Tuesday, 5 May 2015

New Tensions in the World's Most Pirated Waters

After the disappearance of the Malaysian Airlines plane on 8 March 2014 started an investigation assisted by eight countries – Malaysia, Australia, China, Japan, New Zealand, South Korea, the United Kingdom, and the United States. It was a tragedy. Nonetheless the immoderate, international support was not accounted by established relations of Malaysia, but rather self-motivated trough remarkable oil and gas reserves in the South China Sea. Of course, all efforts were dedicated to the detection, however, it is reasonable to assume that additional research took place. Usually, any research in the South China Sea is prohibited due to unsettled boundaries and ongoing disputes over the Paracel and Spratly Islands.
From a business standpoint, the interest makes a lot of sense regarding to estimated oil reserves of 28 billion barrels and 266 trillion cubic feet of natural gas. Moreover, a third of global shipping moves through the Strait of Malacca and Singapore every year and nearly all transportations of crude oil from the Persian Gulf to the Asian economies like South Korea, China, and Japan.


Maps: US Energy Information Administration, International Hydrographic Organization
Furthermore, the strategically important region provides 10% of global fisheries catch. All these developments led to an increasing number of attacks. There were 125 reported pirate attacks in the South China Sea in 2013, which triple the number of 2009. For comparison, the attacks over the same period around the Horn of Africa decreased from 197 to 13. Generally speaking, the competing territorial claims over the South China Sea is a dispute between China, Vietnam, the Philippines, Brunei, and Malaysia. It is a number of countries with different claims and obviously a fertile soil for serious trouble. On 1 May 2014, tensions between China and Vietnam heated up to an exaggerated battle with water cannons by naval and Cost Guard vessels. Thousands of Vietnamese protesters went to the street and burned factories, which presented any connection to China. The main reason was China's deployment of an oil rig and escorting ships in the South China Sea to maintain the claim of the 'nine-dash line' that is by far the largest part, covering 90% of the territory.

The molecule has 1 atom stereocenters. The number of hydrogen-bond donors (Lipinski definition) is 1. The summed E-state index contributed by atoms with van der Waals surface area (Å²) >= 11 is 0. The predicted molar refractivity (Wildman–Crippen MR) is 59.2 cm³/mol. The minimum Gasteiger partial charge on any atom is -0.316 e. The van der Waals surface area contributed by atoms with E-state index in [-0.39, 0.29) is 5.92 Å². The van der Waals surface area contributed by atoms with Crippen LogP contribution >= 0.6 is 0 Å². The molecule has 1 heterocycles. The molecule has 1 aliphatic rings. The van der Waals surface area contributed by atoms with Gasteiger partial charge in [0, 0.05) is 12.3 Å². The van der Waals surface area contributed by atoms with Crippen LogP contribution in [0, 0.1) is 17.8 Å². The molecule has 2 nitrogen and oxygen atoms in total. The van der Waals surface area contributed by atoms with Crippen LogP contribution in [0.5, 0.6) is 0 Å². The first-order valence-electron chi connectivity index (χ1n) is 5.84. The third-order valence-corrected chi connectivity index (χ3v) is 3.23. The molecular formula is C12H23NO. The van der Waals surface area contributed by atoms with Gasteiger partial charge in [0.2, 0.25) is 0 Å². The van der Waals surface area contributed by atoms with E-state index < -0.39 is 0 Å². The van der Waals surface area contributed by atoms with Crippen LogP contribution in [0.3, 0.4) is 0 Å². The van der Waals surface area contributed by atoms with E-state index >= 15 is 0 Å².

The latest series of pictures released by the Center for Strategic and International Studies (CSIS) in Washington D.C. show Beijing's seriousness through new installed supply platforms and docking facilities on artificial land formations, aptly called Mischief reef. Considering several photographs over weeks, indicating the island is growing bigger. A special image from 1 February 2015 pointed out a Chinese amphibious transport vessel is only some hundred metres from the reef entrance and close to the Philippines. CSIS stated such a ship is capable of carrying around 800 troops or 20 armoured vehicles.
So, China sends a message, which assumes that nobody will take action against it. But those actions violate the “United Nations Convention on the Law of the Sea” and the “Declaration on the Conduct of Parties in the South China Sea” from 2002 in collaboration with the Association of South East Asian Nations (ASEAN). But nevertheless, the stronghold of China's firepower suppresses the main opponents from Vietnam and the Philippines and provokes ASEAN's restraint and could result in international interventions.
US Secretary of Defense Ashton Carter as well as Admiral Harry B. Harris accused China and mentioned concerns for prospective diplomatic solutions.
By Tim Lenke, Kuala Lumpur, Malaysia  



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